Second Circuit Rejects Challenge to SECs Regulation Best Interest
A collection of federal and state statutory and regulatory requirements governs the standards of care owed by broker-dealers and investment advisers to their clients. Traditionally, investment advisers have been held to a higher legal standard of care than broker-dealers. In recent years, the traditional distinctions between these two types of entities have blurred, and, in an effort to harmonize the standards, the Securities and Exchange Commission (the “SEC” or the “Commission”) issued Regulation Best Interest, 17 C.F.R. § 240.15l-1 (2019), which requires broker-dealers to act in the best interest of their retail customers but does not bar broker-dealers from taking their own financial interests into account, as long as they do not place them ahead of customers’ interests. Regulation Best Interest went into effect on June 30, 2020. Although the regulation imposes obligations on broker-dealers greater than those historically required, it does not require broker-dealers to match the fiduciary duties owed by investment advisers.
On June 26, 2020, shortly before Regulation Best Interest went into effect, the United States Court of Appeals for the Second Circuit considered the validity of the SEC’s Regulation Best Interest. In XY Planning Network, et al. v. SEC, 2020 WL 3482869 (2d Cir. June 26, 2020) (the “Opinion”), a group of plaintiffs comprised of an organization of investment advisers, an individual investment adviser, seven states, and the District of Columbia challenged Regulation Best Interest as unlawful under the Administrative Procedure Act (the “APA”). The plaintiffs argued that the Dodd-Frank Wall Street Reform and Consumer Protection Act, Pub. L. No. 111-203, § 913, 124 Stat. 1376, 1824-30 (the “Dodd-Frank Act”), required the SEC to adopt a rule that subjected broker-dealers to the same fiduciary standard as investment advisers.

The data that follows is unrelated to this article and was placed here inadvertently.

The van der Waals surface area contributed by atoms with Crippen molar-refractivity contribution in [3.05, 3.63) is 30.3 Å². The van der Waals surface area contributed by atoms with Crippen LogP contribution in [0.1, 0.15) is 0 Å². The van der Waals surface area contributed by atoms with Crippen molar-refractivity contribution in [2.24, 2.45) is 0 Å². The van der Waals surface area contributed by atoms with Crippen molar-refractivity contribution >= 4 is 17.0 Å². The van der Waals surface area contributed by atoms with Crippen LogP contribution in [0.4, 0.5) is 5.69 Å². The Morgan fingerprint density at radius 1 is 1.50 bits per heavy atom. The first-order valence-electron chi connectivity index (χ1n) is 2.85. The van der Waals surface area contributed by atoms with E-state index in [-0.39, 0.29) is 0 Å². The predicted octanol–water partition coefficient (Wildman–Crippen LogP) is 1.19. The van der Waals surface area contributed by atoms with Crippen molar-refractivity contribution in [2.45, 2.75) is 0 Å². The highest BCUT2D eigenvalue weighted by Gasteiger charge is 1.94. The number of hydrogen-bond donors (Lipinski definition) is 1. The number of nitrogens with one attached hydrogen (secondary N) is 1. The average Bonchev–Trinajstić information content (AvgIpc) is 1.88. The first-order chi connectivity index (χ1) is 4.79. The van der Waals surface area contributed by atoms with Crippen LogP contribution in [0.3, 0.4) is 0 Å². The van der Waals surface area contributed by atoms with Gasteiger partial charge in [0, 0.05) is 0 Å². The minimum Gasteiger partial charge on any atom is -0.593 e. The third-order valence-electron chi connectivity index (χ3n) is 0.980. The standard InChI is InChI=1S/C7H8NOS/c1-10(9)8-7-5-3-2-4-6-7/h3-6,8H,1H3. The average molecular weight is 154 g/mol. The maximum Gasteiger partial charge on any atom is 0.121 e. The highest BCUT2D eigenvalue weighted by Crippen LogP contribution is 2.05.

The Second Circuit rejected the challenge, holding that Dodd-Frank Act authorized the SEC to promulgate the regulation and that the regulation was neither arbitrary nor capricious. As discussed infra, among other things, the Court reasoned that (i) the SEC’s interpretation of the broker-dealer exemption under the Investment Advisers Act, even if incorrect, was not “fundamental” to the regulation, and (ii) even if contrary to the petitioners’ preferred policy on the subject, the Commission followed a “reasoned and lawful” process in adopting the regulation. Judge Richard J. Sullivan dissented in part, arguing that none of the petitioners had standing under Article III of the United States Constitution (“Article III”), but agreeing “with the majority’s analysis of Regulation Best Interest and its rejection of the investment advisers’ challenge on the merits.”
Second Circuit Rejects Challenge to SECs Regulation Best Interest.pdf (pdf | 118.13 KB )